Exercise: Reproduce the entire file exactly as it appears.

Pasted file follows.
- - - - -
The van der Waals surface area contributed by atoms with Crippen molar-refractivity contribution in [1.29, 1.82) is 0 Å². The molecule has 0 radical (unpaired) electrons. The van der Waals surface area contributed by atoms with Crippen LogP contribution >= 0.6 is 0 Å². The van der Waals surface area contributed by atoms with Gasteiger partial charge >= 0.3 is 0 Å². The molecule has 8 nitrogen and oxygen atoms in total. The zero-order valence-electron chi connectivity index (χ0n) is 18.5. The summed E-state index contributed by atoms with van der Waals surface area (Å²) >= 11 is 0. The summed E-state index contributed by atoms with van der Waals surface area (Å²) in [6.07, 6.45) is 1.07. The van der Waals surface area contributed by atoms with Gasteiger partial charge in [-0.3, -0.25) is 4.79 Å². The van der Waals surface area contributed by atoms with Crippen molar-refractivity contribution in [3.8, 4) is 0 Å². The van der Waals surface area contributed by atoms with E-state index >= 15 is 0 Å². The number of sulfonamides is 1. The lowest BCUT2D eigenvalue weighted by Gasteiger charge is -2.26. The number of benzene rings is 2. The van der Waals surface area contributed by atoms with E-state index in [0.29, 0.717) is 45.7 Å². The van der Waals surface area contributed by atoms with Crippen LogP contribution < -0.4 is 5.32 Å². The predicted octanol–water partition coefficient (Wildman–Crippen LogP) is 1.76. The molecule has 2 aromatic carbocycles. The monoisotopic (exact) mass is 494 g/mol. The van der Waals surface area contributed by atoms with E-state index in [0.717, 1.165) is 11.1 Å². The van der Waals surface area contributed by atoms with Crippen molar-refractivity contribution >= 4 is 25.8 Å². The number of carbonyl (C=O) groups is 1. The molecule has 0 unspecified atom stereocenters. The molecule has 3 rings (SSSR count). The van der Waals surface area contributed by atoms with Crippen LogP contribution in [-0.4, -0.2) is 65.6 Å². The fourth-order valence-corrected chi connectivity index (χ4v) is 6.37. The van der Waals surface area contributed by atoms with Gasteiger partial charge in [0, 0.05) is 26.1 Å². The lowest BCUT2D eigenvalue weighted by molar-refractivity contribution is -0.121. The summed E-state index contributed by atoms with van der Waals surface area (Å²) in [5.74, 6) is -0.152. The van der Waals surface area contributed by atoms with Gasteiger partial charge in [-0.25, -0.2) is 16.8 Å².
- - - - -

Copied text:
The van der Waals surface area contributed by atoms with Crippen molar-refractivity contribution in [1.29, 1.82) is 0 Å². The molecule has 0 radical (unpaired) electrons. The van der Waals surface area contributed by atoms with Crippen LogP contribution >= 0.6 is 0 Å². The van der Waals surface area contributed by atoms with Gasteiger partial charge >= 0.3 is 0 Å². The molecule has 8 nitrogen and oxygen atoms in total. The zero-order valence-electron chi connectivity index (χ0n) is 18.5. The summed E-state index contributed by atoms with van der Waals surface area (Å²) >= 11 is 0. The summed E-state index contributed by atoms with van der Waals surface area (Å²) in [6.07, 6.45) is 1.07. The van der Waals surface area contributed by atoms with Gasteiger partial charge in [-0.3, -0.25) is 4.79 Å². The van der Waals surface area contributed by atoms with Crippen molar-refractivity contribution in [3.8, 4) is 0 Å². The van der Waals surface area contributed by atoms with E-state index >= 15 is 0 Å². The number of sulfonamides is 1. The lowest BCUT2D eigenvalue weighted by Gasteiger charge is -2.26. The number of benzene rings is 2. The van der Waals surface area contributed by atoms with E-state index in [0.29, 0.717) is 45.7 Å². The van der Waals surface area contributed by atoms with Crippen LogP contribution < -0.4 is 5.32 Å². The predicted octanol–water partition coefficient (Wildman–Crippen LogP) is 1.76. The molecule has 2 aromatic carbocycles. The monoisotopic (exact) mass is 494 g/mol. The van der Waals surface area contributed by atoms with E-state index in [0.717, 1.165) is 11.1 Å². The van der Waals surface area contributed by atoms with Crippen molar-refractivity contribution >= 4 is 25.8 Å². The number of carbonyl (C=O) groups is 1. The molecule has 0 unspecified atom stereocenters. The molecule has 3 rings (SSSR count). The van der Waals surface area contributed by atoms with Crippen LogP contribution in [-0.4, -0.2) is 65.6 Å². The fourth-order valence-corrected chi connectivity index (χ4v) is 6.37. The van der Waals surface area contributed by atoms with Gasteiger partial charge in [0, 0.05) is 26.1 Å². The lowest BCUT2D eigenvalue weighted by molar-refractivity contribution is -0.121. The summed E-state index contributed by atoms with van der Waals surface area (Å²) in [5.74, 6) is -0.152. The van der Waals surface area contributed by atoms with Gasteiger partial charge in [-0.25, -0.2) is 16.8 Å².